John arrived in Cairns after 209 days at sea, this makes him the first person to row, solo, non stop, continent to continent from North America to Australia.
The closest any solo rower has come to completing this journey came in 1983 when, after 294 days at sea, Peter Bird was rescued by the Australian Navy in the Coral Sea off the Great Barrier Reef. The Ocean Rowing Society say Peters amazing achievement was a completed row to Australia. However they state when queried that he successfully reached Australian territorial waters and that counts as complete. John Made it to land which distinguishes his row as a first. (Peter is the only other solo rower to get across the equator after departing from North America).
Read Peters story on the ORS.
A handful of other solo crossings have been made, some taking three seasons to complete, but none have been continuous without stops.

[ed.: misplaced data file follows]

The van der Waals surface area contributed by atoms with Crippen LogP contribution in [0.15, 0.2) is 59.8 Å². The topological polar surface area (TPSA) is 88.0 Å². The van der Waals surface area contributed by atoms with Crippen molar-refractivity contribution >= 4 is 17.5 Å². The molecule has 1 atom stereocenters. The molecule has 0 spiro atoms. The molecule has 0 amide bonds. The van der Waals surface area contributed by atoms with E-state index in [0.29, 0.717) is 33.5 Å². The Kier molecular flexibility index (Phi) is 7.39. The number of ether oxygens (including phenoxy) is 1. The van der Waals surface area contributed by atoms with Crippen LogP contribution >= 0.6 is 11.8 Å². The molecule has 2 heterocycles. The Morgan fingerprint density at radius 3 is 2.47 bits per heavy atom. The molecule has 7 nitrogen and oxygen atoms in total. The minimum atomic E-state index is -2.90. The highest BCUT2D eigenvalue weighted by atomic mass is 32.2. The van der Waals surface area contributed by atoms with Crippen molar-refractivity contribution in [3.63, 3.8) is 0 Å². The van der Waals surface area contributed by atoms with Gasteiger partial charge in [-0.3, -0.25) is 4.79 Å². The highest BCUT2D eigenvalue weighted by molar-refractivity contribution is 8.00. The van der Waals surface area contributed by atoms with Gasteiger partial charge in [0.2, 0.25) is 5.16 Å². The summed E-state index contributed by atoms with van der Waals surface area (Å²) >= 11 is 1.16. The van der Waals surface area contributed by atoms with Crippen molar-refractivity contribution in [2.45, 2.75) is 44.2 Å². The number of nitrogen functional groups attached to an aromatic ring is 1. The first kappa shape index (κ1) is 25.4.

Mick Bird, between 1997 and 1999 (finished in Cairns)
Erden Eruc, between 2007 and 2009 (Finish at Thursday Island)
Ralph Rurpin, Between 2008 and 2009 (Finished in Papua New Guinea)
Roz Savage, Between 2008 and 2010 (Finished in Papua New Guinea)
There have also been three crossings from South America, these rows are a completely different challenge, being confined to the southern hemisphere making them a trade winds route. While slightly longer they are technically much easier to complete than the bi hemispheric row that has to pass through the Inter Tropical Convergence zone.
Jim Shekhdar 2000 (Finished on North Stradbrooke Island)
Serge Jandaud 2010/2011(finished in Vanuatu)
Fedor Konyukov 2013 (Finished in Mooloobala).